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The S&M Feminist: Best Of Clarisse Thorn Paperback – May 27, 2012
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I was hoping for some feminist theory, or more gravitas, or something.
For the kind of person who is struggling to integrate everyday feminism with the practices of SM, and who has no one to talk to about it, this might illuminate some things. For almost anyone else, it doesn't offer much insight.
What I find personally most inspiring about Clarisse is her absolute belief in consent. If anyone is familiar with books such as "The Curse of the Good Girl," books that explain why adult women tend to feel the need to compromise in work and personal life, Clarisse's perspective will knock your socks off! Just by reading her, I feel that I'm more able to always say no, anywhere, any time, on any subject, and more able to speak up. Thanks for being a role model, Clarisse.
I think this book is incredibly important and relevant for everyone, whether you identify as feminist or not, whether you are interested in BDSM/S&M or not, polyamorous or not, etc. One of the main topics in the book is communication and consent, a topic that is relevant to all of us, and which I think is too often ignored in "normal" relationships, where we often go by assumption, rather than talking and discussing things openly.
I think we need to teach that sex can be incredibly difficult. It can be hard to communicate with your partner. It can be hard to learn and come to terms with your own sexual desires. It can be hard to understand or accept all your partner's sexual desires. And just because it's hard, doesn't mean that you're with the wrong partner -- or that you're missing some vital piece of information that everyone else has -- or that you're doing it wrong.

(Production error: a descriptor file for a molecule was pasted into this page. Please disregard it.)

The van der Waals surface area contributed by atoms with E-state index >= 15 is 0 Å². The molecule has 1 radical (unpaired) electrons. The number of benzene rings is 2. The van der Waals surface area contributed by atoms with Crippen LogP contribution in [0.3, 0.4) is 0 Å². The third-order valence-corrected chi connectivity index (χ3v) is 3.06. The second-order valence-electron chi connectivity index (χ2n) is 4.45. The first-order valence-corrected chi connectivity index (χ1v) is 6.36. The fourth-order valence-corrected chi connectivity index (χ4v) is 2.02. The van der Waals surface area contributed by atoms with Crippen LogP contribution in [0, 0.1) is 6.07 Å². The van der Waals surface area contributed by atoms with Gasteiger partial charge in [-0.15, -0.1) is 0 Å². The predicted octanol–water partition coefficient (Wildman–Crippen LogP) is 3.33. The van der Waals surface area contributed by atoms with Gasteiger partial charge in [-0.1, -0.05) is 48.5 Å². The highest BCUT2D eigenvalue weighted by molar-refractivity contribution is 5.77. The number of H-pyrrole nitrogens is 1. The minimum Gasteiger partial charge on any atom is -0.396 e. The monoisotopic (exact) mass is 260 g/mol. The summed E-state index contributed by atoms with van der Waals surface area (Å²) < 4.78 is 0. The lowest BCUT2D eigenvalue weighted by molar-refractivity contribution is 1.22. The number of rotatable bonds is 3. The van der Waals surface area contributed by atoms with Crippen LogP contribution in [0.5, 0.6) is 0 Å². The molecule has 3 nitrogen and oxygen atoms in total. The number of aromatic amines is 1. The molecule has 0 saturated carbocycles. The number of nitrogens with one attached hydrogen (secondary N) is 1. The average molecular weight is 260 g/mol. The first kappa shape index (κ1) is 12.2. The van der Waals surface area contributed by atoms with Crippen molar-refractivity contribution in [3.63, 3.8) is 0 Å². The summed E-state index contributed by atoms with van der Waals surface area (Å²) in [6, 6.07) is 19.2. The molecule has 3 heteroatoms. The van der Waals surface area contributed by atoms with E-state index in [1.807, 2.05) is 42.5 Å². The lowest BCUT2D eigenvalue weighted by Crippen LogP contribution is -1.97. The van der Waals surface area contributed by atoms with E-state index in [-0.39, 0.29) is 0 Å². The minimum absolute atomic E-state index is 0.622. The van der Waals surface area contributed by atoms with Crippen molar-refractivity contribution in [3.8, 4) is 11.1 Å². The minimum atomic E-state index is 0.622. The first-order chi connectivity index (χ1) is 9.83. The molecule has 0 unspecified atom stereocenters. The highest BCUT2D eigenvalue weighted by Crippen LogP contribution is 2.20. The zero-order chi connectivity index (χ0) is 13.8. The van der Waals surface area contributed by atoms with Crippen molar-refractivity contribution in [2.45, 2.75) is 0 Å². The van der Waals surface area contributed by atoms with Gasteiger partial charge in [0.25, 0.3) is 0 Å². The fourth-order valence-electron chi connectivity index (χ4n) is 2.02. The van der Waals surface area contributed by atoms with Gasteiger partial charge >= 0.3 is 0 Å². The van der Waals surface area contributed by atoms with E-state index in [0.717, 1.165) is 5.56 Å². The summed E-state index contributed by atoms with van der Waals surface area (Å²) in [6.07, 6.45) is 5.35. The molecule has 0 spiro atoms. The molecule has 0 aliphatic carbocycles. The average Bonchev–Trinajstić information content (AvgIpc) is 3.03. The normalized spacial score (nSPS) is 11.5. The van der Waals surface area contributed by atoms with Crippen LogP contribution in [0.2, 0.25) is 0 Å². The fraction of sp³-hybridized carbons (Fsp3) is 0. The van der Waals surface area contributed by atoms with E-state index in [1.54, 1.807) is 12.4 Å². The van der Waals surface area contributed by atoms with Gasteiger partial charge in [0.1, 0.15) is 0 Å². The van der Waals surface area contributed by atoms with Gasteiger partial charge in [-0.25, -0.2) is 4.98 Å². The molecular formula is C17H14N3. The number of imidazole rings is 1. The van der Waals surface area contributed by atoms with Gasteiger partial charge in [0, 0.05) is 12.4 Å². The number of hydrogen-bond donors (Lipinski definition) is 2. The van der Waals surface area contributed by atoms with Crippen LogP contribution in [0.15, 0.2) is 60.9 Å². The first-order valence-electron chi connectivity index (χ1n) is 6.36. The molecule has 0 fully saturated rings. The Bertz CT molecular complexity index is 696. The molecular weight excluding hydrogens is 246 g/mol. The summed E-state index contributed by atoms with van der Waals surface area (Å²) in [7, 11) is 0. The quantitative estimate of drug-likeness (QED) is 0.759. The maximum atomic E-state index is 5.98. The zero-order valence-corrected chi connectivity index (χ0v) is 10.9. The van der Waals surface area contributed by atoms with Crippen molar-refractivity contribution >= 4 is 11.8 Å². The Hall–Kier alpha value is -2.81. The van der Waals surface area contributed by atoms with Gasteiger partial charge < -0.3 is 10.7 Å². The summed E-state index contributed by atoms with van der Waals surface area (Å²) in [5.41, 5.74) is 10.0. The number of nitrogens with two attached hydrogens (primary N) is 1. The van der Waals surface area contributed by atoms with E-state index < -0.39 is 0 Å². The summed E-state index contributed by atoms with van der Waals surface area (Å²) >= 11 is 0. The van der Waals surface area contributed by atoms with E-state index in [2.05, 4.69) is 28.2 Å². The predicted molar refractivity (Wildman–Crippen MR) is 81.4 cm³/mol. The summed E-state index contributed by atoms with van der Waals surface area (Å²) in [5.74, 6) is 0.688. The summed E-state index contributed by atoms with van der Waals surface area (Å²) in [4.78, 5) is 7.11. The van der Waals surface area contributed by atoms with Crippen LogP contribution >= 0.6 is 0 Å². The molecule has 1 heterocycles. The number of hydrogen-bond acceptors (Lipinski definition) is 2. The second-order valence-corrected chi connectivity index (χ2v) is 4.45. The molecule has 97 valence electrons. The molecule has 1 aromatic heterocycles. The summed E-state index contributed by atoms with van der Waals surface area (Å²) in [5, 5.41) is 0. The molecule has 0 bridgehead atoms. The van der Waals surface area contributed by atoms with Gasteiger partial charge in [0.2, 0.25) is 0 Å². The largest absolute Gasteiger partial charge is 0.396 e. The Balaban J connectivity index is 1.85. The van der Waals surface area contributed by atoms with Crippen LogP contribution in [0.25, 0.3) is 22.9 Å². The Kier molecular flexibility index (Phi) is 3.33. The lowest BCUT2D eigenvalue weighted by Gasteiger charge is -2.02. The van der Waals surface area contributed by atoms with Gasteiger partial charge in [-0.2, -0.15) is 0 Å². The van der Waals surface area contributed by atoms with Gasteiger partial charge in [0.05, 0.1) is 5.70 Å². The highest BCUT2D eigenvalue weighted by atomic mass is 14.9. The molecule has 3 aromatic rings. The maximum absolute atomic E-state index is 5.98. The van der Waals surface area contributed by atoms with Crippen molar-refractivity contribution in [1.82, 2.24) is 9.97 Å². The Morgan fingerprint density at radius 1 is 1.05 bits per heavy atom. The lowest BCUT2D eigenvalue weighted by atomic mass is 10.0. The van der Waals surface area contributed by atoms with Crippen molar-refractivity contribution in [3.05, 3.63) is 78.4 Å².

All my most extraordinary sexual connections have benefited from everyone involved taking ownership of their desire, and talking about it directly at least a little bit.
The fantasy of a sexual relationship that is totally instinctive and perfect without any effort is just that -- a fantasy.
Another important point she makes, is that we, maybe especially as women, need to learn to be okay with what we want - and with what we don't want. And accepting that we are okay, the way we are; "
sometimes you simply want or don't want things, and that you aren't required to justify your desires."
I think many people have sex they don't like because they don't feel like they can look for something different -- they think it's the best they can get. I think many people have sex they don't like because they think it's what their partner wants